This film will capture your attention and will not let go. This film really gets you concerned with the students and their welfare. If you are up to date on the situation in Hong Kong, the film will make you side with the students and give you a good understanding why they’re fighting this. The arrangement of the footage is great at capturing the essence of the story as well as giving the people their voice.

Hunger Ward: dirs. Skye Fitzgerald and Michael Shueuerman – The film is focused in two therapeutic feeding centres in Yemen. The film focuses on the two female doctors in the feeding centres. Over in the centres, the doctors have to deal with children near death and as well with the families. This is happening during the Yemeni Civil War during what the UN calls the biggest current civilian crisis in the world. The film shows how they deal with them, how they weigh them, how they deal with near-death situations and their attitudes of the whole issue. They even show the aftermath in two cases when the child dies. It shows devastating reactions from family members and the frustrations of the doctors. One of the nurses keeps an album on her iPhone of images of all the children she dealt with who unfortunately didn’t make it. The film also shows survivor stories, like of two girls that did make it.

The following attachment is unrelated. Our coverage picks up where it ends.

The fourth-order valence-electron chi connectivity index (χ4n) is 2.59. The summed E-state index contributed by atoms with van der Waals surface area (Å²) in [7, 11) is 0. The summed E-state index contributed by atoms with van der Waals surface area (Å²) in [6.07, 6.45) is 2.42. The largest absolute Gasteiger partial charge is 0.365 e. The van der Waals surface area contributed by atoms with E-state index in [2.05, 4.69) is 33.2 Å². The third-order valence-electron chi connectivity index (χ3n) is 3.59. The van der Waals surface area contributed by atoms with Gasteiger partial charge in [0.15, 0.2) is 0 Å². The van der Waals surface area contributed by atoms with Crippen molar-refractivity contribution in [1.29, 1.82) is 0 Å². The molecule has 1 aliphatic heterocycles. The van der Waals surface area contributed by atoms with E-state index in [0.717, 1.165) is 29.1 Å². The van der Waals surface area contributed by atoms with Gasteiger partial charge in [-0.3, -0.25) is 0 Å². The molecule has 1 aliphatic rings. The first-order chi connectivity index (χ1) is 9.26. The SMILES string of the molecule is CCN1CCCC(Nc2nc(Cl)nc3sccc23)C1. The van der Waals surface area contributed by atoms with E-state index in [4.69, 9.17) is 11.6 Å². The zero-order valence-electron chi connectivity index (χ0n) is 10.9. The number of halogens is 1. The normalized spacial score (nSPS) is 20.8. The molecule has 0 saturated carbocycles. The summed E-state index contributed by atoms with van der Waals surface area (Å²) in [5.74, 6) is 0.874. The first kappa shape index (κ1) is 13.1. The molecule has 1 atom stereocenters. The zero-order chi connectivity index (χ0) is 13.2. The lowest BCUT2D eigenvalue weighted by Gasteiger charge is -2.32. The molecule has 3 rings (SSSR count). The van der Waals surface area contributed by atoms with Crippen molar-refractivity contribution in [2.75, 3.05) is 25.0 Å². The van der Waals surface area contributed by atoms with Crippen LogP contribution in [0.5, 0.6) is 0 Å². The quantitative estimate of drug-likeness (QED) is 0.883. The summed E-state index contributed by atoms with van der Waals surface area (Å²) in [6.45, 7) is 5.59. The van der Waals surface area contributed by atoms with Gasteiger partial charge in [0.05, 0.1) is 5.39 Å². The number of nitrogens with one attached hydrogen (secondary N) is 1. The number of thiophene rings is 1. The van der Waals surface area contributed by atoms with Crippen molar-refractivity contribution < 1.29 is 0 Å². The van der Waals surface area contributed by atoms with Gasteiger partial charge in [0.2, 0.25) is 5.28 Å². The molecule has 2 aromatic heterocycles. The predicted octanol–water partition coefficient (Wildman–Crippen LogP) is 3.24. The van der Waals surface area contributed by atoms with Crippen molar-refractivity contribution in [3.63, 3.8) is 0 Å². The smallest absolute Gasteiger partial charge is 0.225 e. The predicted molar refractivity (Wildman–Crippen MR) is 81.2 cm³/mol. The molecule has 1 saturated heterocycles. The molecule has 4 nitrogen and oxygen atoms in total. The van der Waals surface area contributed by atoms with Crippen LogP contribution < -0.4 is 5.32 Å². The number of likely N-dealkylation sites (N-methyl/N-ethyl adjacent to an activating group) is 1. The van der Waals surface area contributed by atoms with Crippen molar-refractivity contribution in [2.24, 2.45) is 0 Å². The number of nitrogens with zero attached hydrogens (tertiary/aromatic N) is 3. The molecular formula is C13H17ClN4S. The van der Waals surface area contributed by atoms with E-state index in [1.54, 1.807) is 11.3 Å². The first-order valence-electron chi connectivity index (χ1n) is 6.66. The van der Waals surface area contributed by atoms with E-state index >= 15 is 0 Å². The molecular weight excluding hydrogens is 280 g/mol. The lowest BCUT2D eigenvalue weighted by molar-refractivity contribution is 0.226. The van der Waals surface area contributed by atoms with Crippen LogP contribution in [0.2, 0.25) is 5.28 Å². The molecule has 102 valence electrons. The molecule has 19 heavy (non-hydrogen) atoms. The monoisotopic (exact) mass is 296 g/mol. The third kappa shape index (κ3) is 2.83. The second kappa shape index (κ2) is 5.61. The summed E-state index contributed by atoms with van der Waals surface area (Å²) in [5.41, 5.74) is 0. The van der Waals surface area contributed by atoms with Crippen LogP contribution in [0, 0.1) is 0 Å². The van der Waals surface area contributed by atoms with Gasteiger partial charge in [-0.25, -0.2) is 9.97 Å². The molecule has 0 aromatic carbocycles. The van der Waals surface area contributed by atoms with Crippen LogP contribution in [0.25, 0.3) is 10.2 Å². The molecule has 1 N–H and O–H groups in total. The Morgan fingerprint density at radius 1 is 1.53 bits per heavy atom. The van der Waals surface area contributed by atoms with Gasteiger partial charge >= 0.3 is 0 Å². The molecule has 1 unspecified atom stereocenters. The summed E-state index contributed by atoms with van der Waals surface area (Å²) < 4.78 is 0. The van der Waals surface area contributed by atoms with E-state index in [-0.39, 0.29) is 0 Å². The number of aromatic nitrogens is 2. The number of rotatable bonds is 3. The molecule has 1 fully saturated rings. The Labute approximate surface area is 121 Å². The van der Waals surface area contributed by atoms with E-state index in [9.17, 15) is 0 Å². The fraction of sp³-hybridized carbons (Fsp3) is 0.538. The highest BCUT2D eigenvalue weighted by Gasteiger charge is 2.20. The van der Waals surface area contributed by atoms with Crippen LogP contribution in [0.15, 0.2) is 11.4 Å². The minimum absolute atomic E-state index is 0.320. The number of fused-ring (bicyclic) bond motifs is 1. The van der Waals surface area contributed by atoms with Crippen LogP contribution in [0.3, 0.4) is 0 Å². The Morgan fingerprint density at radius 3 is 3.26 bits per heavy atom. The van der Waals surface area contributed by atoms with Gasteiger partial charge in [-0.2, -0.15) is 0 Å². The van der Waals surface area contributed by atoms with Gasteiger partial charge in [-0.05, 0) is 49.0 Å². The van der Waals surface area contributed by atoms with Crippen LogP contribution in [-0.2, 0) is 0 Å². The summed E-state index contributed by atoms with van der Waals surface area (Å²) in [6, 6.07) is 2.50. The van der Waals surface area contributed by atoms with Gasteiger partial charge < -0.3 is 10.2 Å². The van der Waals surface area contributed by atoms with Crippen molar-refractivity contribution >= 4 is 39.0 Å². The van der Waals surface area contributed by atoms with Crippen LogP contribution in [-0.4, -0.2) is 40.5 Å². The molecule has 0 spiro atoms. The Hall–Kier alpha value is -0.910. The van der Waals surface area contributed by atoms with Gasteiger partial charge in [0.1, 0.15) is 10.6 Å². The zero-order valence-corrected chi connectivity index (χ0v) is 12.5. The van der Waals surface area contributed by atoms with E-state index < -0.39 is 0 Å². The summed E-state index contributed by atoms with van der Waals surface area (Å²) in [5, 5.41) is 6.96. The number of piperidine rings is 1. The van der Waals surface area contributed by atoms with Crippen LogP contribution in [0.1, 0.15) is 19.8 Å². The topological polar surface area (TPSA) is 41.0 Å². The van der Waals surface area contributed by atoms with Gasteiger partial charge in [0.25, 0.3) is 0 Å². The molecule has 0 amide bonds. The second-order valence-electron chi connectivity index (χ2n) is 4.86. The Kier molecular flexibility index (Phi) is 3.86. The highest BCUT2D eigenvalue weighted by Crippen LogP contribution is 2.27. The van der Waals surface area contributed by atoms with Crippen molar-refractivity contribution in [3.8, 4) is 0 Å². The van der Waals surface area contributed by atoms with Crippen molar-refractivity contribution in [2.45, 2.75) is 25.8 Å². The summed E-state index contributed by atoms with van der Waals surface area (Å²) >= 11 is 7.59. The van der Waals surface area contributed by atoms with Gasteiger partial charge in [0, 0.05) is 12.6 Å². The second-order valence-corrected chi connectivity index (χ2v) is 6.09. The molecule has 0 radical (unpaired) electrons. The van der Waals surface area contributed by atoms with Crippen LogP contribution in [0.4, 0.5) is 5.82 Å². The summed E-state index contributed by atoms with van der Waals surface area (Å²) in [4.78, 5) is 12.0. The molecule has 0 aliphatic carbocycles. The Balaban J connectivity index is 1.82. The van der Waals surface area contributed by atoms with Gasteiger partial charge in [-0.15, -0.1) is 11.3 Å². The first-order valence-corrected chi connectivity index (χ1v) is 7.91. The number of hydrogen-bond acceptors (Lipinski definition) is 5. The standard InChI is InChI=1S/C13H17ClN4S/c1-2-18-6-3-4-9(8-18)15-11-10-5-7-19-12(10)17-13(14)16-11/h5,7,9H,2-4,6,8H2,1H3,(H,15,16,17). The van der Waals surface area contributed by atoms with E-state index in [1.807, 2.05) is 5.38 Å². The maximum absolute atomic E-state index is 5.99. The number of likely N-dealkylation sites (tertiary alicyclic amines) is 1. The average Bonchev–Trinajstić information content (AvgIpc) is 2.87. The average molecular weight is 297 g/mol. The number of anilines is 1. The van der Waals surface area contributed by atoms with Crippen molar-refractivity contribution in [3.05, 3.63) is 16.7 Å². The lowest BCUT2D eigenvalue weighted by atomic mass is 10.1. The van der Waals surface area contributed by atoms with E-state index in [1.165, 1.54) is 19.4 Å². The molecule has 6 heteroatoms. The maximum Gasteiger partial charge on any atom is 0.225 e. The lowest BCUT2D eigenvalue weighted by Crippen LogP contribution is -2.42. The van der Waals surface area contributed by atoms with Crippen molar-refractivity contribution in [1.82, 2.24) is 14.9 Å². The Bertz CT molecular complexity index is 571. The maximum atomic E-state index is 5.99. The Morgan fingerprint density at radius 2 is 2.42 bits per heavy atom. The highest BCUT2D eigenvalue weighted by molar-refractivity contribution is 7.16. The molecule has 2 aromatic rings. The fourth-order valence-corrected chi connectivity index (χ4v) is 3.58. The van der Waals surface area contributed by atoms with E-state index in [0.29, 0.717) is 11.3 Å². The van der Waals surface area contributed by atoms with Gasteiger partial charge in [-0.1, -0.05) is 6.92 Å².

This is a film that showcases an issue that often gets overlooked by the media. We hear of wars but we often overlook some of the effects of the wars, like how it affects children. This is a film that definitely has a message about its topic. This malnourishment during the Yemeni Civil War ranks Yemen second only to the Central African Republic for the worst child malnutrition in the world. The doctors themselves have their own messages to say. One talks of how Yemen used to be such a great nation, but it has now fallen. The other doctor, she blames this child malnutrition not only on the war but the whole nation, including herself. The film also includes the two survivor stories as messages of hope. The film ends sending a message that the stories of hope and tragedy you see are part of an issue that’s still fighting. I admire how a film like this showcases a message the world’s news cameras rarely focus on. That’s why I give it my Should Win pick.

A Love Song For Latasha – dirs. Sophia Nahali Allison and Janice Duncan – The film is narrated from young women who knew Latasha Harlins personally. For those who don’t know who Latasha Harlins personally, Harlins was a 15 year-old African-American Los Angeles girl whom in 1991 was shot to death by a hostile storeowner in L.A.’s Koreatown. The store owner was found guilty of manslaughter and was given a very lenient sentence which had no prison time at all. In this film, you hear from women who used to know of Latasha of who she was and of her hopes and dreams, including a dream to be a lawyer. You see images of areas where Latasha lived and played and went to school. You also hear from one woman of the store Latasha would meet her fate. She talks of how the owner was already known for her hostility. Latasha knew of it but brushed it aside, saying “She won’t kill anybody.” She couldn’t have been wronger that day when she went to simply buy some orange juice and the storeowner thought she was shoplifting. That led to a violent confrontation where the owner shot her in the back of her head.